- Inconsiderate neighbors– The University District is populated with mostly undergraduate students, so most of my neighbors are younger and in a different phase of their lives than I am. Five years ago, I might not have minded the loud music at 2 a.m. (I might have even been the one playing it), but now that I’m older and taking school more seriously, noise disruptions can be derailing when I’m trying to study more and get to bed earlier. Like the noise pollution, many residents in the UD don’t seem concerned with littering. It’s not uncommon to see empty beer cans strewn on the grass in front of nearby houses, though trash pickup does come through for regular clean-ups. Personally, I’ve made peace with the fact that living in this area means dealing with these issues, and I go to the library when my neighbors are loud and watch where I step to avoid trash. But if these sound like deal-breakers to you, then living near campus probably isn’t a good idea.
- Intense apartment hunting required– If you start looking at apartments near campus and think, “Wow, all these places are dumps,” you’re not wrong. To use some concepts from my Economics class, because the demand for housing near campus is higher than the supply, the landlords have market power and therefore have little incentive to keep their properties in good condition because they’ll find renters no matter what. I looked at hundreds of places online and only eight or nine places were worth seeing in person. Of those, only one was somewhere I would actually want to live; the others were dirty, had appliances older than I am and generally suffered from a lack of care and upkeep. So when I found that one apartment I wanted, I scooped it up immediately. Not only has my apartment been recently renovated with new carpet and fixtures, it has air conditioning, a dishwasher, a disposal and an in-unit washer and dryer. For less than $600/month, it’s a steal. Apartments like this aren’t the norm in the UD, but they are out there if you have the time and resources to hunt for them.
- Parking– I’m lucky enough to have a parking lot directly behind my apartment for residents-only, but in general, parking near campus can be a hassle and a hazard. Driving down the narrow one-way streets, you’ll see cars crammed into every possible spot, and trying to turn onto a busy street is nearly impossible when a line of vehicles is parked directly in your line of vision. Even more unnerving is the number of cars with scratches and dings. I don’t know if the marks were inflicted as a result of being parked in such a high-traffic area, but it’s enough to make me worry. There are also lots of parking rules, like street-sweeping days and permit-only areas that need to be followed if you don’t want a big towing ticket.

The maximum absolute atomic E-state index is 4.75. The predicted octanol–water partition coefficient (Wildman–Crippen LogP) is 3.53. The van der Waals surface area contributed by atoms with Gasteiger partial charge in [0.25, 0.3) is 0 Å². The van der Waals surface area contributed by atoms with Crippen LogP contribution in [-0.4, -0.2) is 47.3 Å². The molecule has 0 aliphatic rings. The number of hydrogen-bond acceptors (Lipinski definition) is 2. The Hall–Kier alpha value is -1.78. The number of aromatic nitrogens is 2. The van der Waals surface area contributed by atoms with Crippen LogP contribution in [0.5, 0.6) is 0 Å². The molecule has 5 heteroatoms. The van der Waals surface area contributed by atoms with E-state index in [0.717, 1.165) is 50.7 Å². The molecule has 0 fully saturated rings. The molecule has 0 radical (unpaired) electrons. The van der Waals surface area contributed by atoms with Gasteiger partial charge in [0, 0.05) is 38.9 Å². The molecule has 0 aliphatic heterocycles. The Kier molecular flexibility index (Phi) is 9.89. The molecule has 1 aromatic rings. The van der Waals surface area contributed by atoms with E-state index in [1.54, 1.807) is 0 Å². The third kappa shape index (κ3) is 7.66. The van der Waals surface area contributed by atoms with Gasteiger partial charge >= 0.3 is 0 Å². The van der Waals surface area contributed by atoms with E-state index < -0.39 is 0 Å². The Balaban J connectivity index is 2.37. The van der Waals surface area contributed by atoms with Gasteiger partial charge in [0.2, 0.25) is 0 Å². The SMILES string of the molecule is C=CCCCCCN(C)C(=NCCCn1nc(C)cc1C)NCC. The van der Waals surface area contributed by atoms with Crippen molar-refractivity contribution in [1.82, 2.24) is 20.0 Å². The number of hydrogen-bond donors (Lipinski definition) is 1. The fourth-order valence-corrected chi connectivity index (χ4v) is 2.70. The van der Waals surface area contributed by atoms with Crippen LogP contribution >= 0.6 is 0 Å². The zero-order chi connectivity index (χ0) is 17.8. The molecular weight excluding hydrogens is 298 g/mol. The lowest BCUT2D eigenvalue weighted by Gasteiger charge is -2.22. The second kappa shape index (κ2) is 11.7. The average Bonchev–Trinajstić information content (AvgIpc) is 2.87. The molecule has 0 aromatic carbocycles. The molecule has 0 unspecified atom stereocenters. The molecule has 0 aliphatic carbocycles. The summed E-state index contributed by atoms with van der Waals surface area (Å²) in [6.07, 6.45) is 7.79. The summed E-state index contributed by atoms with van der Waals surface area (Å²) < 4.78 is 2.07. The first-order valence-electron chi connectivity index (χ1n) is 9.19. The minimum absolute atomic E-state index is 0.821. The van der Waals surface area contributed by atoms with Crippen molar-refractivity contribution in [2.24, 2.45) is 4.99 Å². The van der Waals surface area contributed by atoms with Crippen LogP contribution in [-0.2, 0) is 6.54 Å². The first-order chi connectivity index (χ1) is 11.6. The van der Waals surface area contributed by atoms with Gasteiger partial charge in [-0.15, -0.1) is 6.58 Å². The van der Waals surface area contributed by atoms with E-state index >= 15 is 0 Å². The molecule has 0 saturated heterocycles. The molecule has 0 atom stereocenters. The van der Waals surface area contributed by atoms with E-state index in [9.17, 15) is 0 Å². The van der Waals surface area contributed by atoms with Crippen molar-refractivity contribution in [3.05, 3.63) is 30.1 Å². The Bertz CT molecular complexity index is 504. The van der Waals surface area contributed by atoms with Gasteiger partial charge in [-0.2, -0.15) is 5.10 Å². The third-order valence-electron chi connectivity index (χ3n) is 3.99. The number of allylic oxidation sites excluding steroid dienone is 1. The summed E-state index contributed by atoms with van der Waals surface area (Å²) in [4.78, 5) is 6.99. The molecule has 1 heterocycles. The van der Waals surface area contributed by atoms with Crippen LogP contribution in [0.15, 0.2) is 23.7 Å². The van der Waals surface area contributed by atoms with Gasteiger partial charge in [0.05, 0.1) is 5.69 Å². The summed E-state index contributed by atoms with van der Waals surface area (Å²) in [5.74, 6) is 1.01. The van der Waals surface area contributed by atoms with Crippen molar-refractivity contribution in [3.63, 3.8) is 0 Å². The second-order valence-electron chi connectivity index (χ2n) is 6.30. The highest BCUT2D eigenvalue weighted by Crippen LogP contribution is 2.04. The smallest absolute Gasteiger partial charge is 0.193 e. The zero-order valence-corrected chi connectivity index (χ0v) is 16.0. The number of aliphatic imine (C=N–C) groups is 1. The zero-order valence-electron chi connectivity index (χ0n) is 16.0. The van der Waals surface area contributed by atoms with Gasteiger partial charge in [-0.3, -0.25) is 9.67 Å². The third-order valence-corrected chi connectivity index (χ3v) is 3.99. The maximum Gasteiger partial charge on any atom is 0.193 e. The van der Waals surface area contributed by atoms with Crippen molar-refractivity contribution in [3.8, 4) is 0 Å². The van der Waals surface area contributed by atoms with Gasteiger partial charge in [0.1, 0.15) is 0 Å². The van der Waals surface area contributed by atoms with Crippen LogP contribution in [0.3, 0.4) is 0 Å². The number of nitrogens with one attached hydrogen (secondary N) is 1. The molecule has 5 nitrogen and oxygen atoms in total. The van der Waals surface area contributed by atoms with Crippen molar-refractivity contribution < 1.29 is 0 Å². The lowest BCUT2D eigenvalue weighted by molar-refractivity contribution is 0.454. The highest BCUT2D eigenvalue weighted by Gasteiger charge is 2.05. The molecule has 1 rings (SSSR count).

- Restaurant and bar options– Like I said above, the number of options for food and drink is huge near campus, but the downside is that they’re typically very busy and most of the customers are the population of undergraduate students. If I want to get away from the throngs of people and accompanying noise, it usually means going to a different part of town which have chiller crowds. If it’s just my boyfriend and me getting a quick drink on a weeknight, we’ll pick a campus bar. However, if I had friends visiting for a weekend and wanted to show them a good time, I would definitely take them somewhere like The Short North where we’d have a better chance at getting a table to ourselves and having an audible conversation.
I could probably keep digging for more pros and cons, but I think this is a good starter, and I’d be happy to address specific questions or issues in the comments. Overall, I think that if your primary needs are space and quiet, living in the University District is probably not for you. However, for those looking for convenience and lower costs, the UD can offer some good housing options if you put in the effort to look for them. Even with the negatives I listed above, I love where I live and wouldn’t want to be anywhere else.